NASA: Starliner Will Launch Only When Ready

NASA: Starliner Will Launch Only When Ready

One day after NASA’s safety advisory panel urged an independent review before launching Boeing’s Starliner commercial crew vehicle with astronauts aboard, the agency issued an assurance that it will launch only when ready. Crew safety is the highest priority and schedule adjustments will be made if needed, NASA said, but stopped short of agreeing to the panel’s recommendation.

NASA’s Aerospace Safety Advisory Panel expressed a number of concerns yesterday about NASA’s plans to launch Starliner’s Crew Flight Test or CFT on July 21 with two NASA astronauts on board.

That date is only a launch schedule opportunity and “not necessarily an acknowledgement of readiness to conduct that flight test,” ASAP said, urging NASA to conduct an independent review perhaps through the NASA Engineering & Safety Center before committing to launch.

Late this afternoon NASA issued a blog post with reassurances they will launch only when ready, but did not agree to an independent review.

Steve Stich, manager of NASA’s Commercial Crew Program, said they are taking a “methodical approach” and “the team remains vigilant on tracking new technical issues as we complete certification for crewed flight.”

The Starliner team works to finalize the mate of the crew module and new service module for NASA’s Boeing Crew Flight Test that will take NASA astronauts Butch Wilmore and Suni Williams to and from the International Space Station. Photo credit: Boeing/John Grant

ASAP referenced “recently revealed” risks in addition to others of long-standing including parachutes, software testing, and “battery sidewall rupture risk.”

NASA acknowledged they and Boeing are reassessing “parachute system margins based on new data reviews.” As for batteries, they have been approved “based on additional testing and analysis, along with post-certification flight mitigations and a proposed battery upgrade for future missions.”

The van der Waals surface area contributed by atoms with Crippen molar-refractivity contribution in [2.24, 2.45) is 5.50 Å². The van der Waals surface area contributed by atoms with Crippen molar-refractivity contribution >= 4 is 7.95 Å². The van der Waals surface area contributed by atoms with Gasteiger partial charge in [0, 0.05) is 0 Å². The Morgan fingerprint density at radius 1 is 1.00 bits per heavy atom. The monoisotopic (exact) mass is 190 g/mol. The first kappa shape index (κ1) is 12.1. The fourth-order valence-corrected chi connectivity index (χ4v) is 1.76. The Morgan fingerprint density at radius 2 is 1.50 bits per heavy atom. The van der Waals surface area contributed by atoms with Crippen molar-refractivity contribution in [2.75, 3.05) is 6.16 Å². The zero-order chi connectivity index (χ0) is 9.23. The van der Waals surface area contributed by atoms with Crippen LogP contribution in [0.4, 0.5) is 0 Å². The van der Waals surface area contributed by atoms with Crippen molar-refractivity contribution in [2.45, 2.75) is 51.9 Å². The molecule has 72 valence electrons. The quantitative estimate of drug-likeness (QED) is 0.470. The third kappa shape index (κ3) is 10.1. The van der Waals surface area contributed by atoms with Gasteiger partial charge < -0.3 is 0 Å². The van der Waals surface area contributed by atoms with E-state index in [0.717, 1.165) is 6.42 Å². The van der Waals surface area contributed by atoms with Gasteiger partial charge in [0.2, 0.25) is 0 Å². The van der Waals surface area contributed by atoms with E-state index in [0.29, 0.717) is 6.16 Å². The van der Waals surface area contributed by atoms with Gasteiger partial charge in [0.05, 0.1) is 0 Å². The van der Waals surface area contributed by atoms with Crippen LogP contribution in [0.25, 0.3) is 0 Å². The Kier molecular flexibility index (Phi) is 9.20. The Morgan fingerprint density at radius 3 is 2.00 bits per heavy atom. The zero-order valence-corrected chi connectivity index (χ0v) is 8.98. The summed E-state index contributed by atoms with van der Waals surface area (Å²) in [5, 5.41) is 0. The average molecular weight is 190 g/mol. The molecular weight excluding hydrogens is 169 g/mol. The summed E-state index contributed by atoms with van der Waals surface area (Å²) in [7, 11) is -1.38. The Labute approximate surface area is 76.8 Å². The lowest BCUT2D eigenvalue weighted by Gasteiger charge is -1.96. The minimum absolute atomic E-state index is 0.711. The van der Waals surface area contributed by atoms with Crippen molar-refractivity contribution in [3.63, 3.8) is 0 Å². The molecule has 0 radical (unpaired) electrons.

Software testing wasn’t mentioned, but NASA said two items that do still need to be resolved are replacing a by-pass valve on Starliner’s service module’s active thermal control system and evaluating risk from a type of tape used to protect wires from chaffing that could present a flammability risk.

“Crew safety remains the highest priority for NASA and its industry providers, and emerging issues are not uncommon in human spaceflight especially during development,” Stich said and “We will only fly when we are ready.”

He didn’t mention ASAP or its recommendation for an independent review.

Fueling the spacecraft for a July 21 launch would begin in mid-June “and there is some operational flexibility in that timeline that can be used if needed,” NASA said. An update will be provided “in coming weeks.”

Boeing’s CST-100 Starliner is the second of two commercial crew systems developed through Public-Private Partnerships to ferry crews to and from the International Space Station. SpaceX’s Crew Dragon, in service since 2020, is the other. The companies own the systems. NASA only purchases services from them, but they must meet NASA’s certification requirements.

ASAP has been closely tracking Starliner’s development especially after a 2019 uncrewed test flight that almost ended catastrophically. Boeing decided to refly that test flight before putting people aboard, but an attempt in 2021 was scrubbed at the last minute because of corroded propulsion valves.

The second uncrewed flight test, OFT-2, finally flew last year. The next step towards certification is the impending Crew Flight Test with NASA astronauts Butch Wilmore and Suni Williams.

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